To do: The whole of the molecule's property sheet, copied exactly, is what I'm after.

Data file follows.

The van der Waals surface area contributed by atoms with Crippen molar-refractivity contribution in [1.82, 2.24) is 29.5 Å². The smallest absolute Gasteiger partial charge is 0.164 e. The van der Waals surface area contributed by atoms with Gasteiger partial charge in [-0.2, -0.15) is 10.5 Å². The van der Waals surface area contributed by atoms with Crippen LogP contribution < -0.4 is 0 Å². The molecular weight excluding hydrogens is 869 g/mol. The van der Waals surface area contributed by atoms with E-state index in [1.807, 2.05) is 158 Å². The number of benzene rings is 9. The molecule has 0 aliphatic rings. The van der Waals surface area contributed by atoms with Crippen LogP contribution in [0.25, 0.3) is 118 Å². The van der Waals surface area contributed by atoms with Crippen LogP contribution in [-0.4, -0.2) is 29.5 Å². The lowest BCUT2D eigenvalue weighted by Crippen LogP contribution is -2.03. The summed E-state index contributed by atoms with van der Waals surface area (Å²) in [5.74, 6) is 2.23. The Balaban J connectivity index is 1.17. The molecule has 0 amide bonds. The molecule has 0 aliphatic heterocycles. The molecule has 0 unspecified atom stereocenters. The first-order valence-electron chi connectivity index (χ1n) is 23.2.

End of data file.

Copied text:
The van der Waals surface area contributed by atoms with Crippen molar-refractivity contribution in [1.82, 2.24) is 29.5 Å². The smallest absolute Gasteiger partial charge is 0.164 e. The van der Waals surface area contributed by atoms with Gasteiger partial charge in [-0.2, -0.15) is 10.5 Å². The van der Waals surface area contributed by atoms with Crippen LogP contribution < -0.4 is 0 Å². The molecular weight excluding hydrogens is 869 g/mol. The van der Waals surface area contributed by atoms with E-state index in [1.807, 2.05) is 158 Å². The number of benzene rings is 9. The molecule has 0 aliphatic rings. The van der Waals surface area contributed by atoms with Crippen LogP contribution in [0.25, 0.3) is 118 Å². The van der Waals surface area contributed by atoms with Crippen LogP contribution in [-0.4, -0.2) is 29.5 Å². The lowest BCUT2D eigenvalue weighted by Crippen LogP contribution is -2.03. The summed E-state index contributed by atoms with van der Waals surface area (Å²) in [5.74, 6) is 2.23. The Balaban J connectivity index is 1.17. The molecule has 0 amide bonds. The molecule has 0 aliphatic heterocycles. The molecule has 0 unspecified atom stereocenters. The first-order valence-electron chi connectivity index (χ1n) is 23.2.